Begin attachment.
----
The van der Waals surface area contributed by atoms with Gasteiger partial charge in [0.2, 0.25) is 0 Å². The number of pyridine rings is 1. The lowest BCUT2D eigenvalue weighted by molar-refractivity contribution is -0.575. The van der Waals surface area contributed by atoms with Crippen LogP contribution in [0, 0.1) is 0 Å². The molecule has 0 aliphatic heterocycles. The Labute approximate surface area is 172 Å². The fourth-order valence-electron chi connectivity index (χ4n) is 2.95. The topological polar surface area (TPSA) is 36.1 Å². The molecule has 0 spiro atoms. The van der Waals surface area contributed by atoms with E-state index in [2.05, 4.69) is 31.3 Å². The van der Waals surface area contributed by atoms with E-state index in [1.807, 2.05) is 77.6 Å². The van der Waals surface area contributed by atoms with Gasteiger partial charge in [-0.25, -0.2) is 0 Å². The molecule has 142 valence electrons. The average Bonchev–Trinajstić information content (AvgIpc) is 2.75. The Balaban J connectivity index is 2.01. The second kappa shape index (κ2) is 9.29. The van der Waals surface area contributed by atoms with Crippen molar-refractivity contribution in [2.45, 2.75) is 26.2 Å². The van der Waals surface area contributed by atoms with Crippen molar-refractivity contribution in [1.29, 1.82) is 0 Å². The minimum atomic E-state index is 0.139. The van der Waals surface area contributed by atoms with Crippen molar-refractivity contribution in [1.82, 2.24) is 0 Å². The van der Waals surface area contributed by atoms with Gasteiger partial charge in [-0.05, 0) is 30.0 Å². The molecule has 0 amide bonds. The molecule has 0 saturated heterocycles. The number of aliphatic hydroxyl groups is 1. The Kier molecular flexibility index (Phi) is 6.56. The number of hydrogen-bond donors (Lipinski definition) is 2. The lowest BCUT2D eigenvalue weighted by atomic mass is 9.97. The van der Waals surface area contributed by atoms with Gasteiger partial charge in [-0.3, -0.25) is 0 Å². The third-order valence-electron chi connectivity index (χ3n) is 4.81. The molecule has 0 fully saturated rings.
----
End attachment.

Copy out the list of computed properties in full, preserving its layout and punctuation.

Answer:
The van der Waals surface area contributed by atoms with Gasteiger partial charge in [0.2, 0.25) is 0 Å². The number of pyridine rings is 1. The lowest BCUT2D eigenvalue weighted by molar-refractivity contribution is -0.575. The van der Waals surface area contributed by atoms with Crippen LogP contribution in [0, 0.1) is 0 Å². The molecule has 0 aliphatic heterocycles. The Labute approximate surface area is 172 Å². The fourth-order valence-electron chi connectivity index (χ4n) is 2.95. The topological polar surface area (TPSA) is 36.1 Å². The molecule has 0 spiro atoms. The van der Waals surface area contributed by atoms with E-state index in [2.05, 4.69) is 31.3 Å². The van der Waals surface area contributed by atoms with E-state index in [1.807, 2.05) is 77.6 Å². The van der Waals surface area contributed by atoms with Gasteiger partial charge in [-0.25, -0.2) is 0 Å². The molecule has 142 valence electrons. The average Bonchev–Trinajstić information content (AvgIpc) is 2.75. The Balaban J connectivity index is 2.01. The second kappa shape index (κ2) is 9.29. The van der Waals surface area contributed by atoms with Crippen molar-refractivity contribution in [2.45, 2.75) is 26.2 Å². The van der Waals surface area contributed by atoms with Crippen molar-refractivity contribution in [1.29, 1.82) is 0 Å². The minimum atomic E-state index is 0.139. The van der Waals surface area contributed by atoms with Crippen molar-refractivity contribution in [1.82, 2.24) is 0 Å². The van der Waals surface area contributed by atoms with Gasteiger partial charge in [-0.05, 0) is 30.0 Å². The molecule has 0 amide bonds. The molecule has 0 saturated heterocycles. The number of aliphatic hydroxyl groups is 1. The Kier molecular flexibility index (Phi) is 6.56. The number of hydrogen-bond donors (Lipinski definition) is 2. The lowest BCUT2D eigenvalue weighted by atomic mass is 9.97. The van der Waals surface area contributed by atoms with Gasteiger partial charge in [-0.3, -0.25) is 0 Å². The third-order valence-electron chi connectivity index (χ3n) is 4.81. The molecule has 0 fully saturated rings.